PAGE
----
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Re: Ain't No Mountain Low Enough [elephants don't like steep terrain]
Quoting Dominic Nardi <firstname.lastname@example.org>:
As for elephants, I have to say I don't think this is the final story.
The article only deals with African elephants. I know from experience
riding many elephants in Southeast Asia (including one ride that lasted
2 days!) that Asian elephants can be extraordinary climbers (we went up
at least one hill far steeper slopes than 43 degrees). The elephants
may have done this only because the mahouts ordered them to, but I was
impressed with how well they did climb.
Yes - they're remarkably agile animals for their size. The study in
question mentioned that preferential avoidance of steep slopes may not
just be over concerns of slipping and falling. To quote:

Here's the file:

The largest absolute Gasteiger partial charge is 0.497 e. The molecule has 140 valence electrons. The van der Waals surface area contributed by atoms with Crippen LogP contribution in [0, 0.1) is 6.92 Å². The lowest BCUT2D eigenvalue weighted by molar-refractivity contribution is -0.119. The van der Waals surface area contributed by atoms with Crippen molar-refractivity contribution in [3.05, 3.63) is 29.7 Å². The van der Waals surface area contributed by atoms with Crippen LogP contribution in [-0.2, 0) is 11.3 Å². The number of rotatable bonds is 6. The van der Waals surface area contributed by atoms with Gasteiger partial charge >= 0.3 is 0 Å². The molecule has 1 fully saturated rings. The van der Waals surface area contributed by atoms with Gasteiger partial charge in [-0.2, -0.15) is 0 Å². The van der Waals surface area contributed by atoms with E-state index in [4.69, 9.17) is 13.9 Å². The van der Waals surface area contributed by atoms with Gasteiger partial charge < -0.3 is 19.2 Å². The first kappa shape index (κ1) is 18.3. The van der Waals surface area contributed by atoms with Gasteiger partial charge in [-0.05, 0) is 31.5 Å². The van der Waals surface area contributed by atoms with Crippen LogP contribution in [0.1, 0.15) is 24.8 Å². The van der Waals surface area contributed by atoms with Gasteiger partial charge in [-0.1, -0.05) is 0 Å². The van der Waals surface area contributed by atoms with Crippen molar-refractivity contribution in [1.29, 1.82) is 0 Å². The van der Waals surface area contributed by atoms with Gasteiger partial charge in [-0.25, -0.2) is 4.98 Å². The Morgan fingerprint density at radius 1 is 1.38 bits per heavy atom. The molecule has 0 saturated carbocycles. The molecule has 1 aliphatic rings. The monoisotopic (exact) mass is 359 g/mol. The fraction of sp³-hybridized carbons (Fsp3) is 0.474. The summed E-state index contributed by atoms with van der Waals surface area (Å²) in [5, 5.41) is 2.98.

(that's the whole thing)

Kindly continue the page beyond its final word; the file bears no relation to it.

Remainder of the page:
"It's over 2500% more costly to move a vertical meter than a
horizontal meter if you're an elephant," he says. Climbing an extra
100 meters would require an elephant to add another half hour of
foraging to its daily dietary regime just to keep from losing
weight, the team reports 25 July in Current Biology.
So perhaps slope avoidance was related to the harshness of the
environments in which those particular elephants lived. Traversing
steeper slopes may have burned more calories than foraging those
slopes would have provided.
GIS / Archaeologist http://heretichides.soffiles.com
Melbourne, Australia http://www.geocities.com/dannsdinosaurs